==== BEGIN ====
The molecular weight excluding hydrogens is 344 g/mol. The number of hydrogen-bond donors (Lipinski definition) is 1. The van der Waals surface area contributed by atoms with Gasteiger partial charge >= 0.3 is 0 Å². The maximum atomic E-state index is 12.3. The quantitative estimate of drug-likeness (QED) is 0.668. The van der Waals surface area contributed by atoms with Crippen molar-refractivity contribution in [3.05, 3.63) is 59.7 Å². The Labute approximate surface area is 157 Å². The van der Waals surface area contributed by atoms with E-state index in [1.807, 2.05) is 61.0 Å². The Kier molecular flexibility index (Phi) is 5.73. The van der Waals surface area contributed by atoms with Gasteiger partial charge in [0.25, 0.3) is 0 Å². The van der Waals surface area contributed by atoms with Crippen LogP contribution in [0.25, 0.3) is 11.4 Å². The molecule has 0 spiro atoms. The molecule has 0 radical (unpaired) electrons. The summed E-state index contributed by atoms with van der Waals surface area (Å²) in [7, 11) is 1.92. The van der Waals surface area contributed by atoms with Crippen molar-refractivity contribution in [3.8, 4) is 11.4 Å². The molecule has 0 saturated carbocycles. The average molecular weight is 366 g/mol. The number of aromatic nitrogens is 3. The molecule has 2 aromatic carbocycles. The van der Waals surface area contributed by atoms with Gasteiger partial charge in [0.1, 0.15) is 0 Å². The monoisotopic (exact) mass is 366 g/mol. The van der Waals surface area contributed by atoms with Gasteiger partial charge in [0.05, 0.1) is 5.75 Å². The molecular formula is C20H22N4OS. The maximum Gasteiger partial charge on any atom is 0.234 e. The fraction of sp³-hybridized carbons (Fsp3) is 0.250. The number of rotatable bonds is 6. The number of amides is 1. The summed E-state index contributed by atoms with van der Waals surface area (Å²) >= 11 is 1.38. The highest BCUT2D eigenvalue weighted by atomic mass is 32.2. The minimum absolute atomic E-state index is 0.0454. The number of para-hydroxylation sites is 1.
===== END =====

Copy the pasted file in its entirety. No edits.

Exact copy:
The molecular weight excluding hydrogens is 344 g/mol. The number of hydrogen-bond donors (Lipinski definition) is 1. The van der Waals surface area contributed by atoms with Gasteiger partial charge >= 0.3 is 0 Å². The maximum atomic E-state index is 12.3. The quantitative estimate of drug-likeness (QED) is 0.668. The van der Waals surface area contributed by atoms with Crippen molar-refractivity contribution in [3.05, 3.63) is 59.7 Å². The Labute approximate surface area is 157 Å². The van der Waals surface area contributed by atoms with E-state index in [1.807, 2.05) is 61.0 Å². The Kier molecular flexibility index (Phi) is 5.73. The van der Waals surface area contributed by atoms with Gasteiger partial charge in [0.25, 0.3) is 0 Å². The van der Waals surface area contributed by atoms with Crippen LogP contribution in [0.25, 0.3) is 11.4 Å². The molecule has 0 spiro atoms. The molecule has 0 radical (unpaired) electrons. The summed E-state index contributed by atoms with van der Waals surface area (Å²) in [7, 11) is 1.92. The van der Waals surface area contributed by atoms with Crippen molar-refractivity contribution in [3.8, 4) is 11.4 Å². The molecule has 0 saturated carbocycles. The average molecular weight is 366 g/mol. The number of aromatic nitrogens is 3. The molecule has 2 aromatic carbocycles. The van der Waals surface area contributed by atoms with Gasteiger partial charge in [0.1, 0.15) is 0 Å². The monoisotopic (exact) mass is 366 g/mol. The van der Waals surface area contributed by atoms with Gasteiger partial charge in [0.05, 0.1) is 5.75 Å². The molecular formula is C20H22N4OS. The maximum Gasteiger partial charge on any atom is 0.234 e. The fraction of sp³-hybridized carbons (Fsp3) is 0.250. The number of rotatable bonds is 6. The number of amides is 1. The summed E-state index contributed by atoms with van der Waals surface area (Å²) >= 11 is 1.38. The highest BCUT2D eigenvalue weighted by atomic mass is 32.2. The minimum absolute atomic E-state index is 0.0454. The number of para-hydroxylation sites is 1.